Indian textile industry also played an important role in the freedom struggle of India. The merchandise of the textile industry pioneered the Industrial revolution in India and soon England was producing cotton cloth in such great quantities that the domestic market was saturated and foreign markets were required to sell the production. On the other hand, India was rich in cotton produce and was in a position to supply British mills with the raw material, they required. This was the time when India was under British rule and the East India Company had already established its roots in India. Raw materials went to England at very low rates and cotton cloth of refined quality was brought back to India and sold here at very high prices. This was draining India's economy and the textile industry of India suffered greatly. This led to a great resentment among cotton cultivators and traders.

To add fuel to the fire Lord Curzon announced the partition of Bengal in 1905, and there was a massive opposition from the people of Bengal. Initially the partition plan was opposed through press campaign. The total follower of such techniques led to the boycott of British goods and the people of India pledged to use only swadeshi or Indian goods and to wear only Indian cloth. Imported garments were viewed with hate. At many places, public burnings of foreign cloth were organized. Shops selling foreign cloths were closed. The cotton textile industry is rightly described as swadeshi industry. The period witnessed the growth of swadeshi textile mills. Swadeshi factories came into existence everywhere.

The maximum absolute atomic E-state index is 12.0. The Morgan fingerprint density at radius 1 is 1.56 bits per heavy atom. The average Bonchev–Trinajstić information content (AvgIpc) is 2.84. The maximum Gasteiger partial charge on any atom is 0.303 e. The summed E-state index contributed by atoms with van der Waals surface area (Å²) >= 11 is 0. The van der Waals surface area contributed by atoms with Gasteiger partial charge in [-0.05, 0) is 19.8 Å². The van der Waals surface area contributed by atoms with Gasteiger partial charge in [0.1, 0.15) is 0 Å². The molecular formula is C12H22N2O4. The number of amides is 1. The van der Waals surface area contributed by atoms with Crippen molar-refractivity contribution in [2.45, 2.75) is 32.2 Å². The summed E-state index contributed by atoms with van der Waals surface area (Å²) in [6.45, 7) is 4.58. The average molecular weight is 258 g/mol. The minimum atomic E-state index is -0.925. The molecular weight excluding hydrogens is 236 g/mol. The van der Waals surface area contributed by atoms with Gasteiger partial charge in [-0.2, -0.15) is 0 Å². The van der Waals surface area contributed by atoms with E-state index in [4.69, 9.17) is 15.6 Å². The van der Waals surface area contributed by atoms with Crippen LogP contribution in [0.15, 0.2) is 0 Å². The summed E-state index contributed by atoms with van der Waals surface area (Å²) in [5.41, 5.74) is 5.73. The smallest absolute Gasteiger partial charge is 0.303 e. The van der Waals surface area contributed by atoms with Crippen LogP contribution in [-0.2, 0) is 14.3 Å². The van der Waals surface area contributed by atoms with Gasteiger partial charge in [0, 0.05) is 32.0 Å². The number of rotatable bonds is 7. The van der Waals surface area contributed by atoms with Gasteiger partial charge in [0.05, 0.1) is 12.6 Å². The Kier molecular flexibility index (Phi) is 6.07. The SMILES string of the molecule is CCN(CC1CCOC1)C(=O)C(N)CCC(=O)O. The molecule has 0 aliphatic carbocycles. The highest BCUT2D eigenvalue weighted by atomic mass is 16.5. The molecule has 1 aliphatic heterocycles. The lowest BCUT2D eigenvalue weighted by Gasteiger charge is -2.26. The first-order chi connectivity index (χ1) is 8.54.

According to Surendranath Banerji, swadeshi movement changed the entire texture of our social and domestic life. The songs composed by Rabindranath Tagore, Rajanikanta Sen and Syed Abu Mohd became the moving spirit for the nationalists. The movement soon spread to the rest of the country and the partition of Bengal had to be firmly inhaled on the first of April, 1912.

The Dandi March , Civil disobedience movement & Salt satyagraha[edit]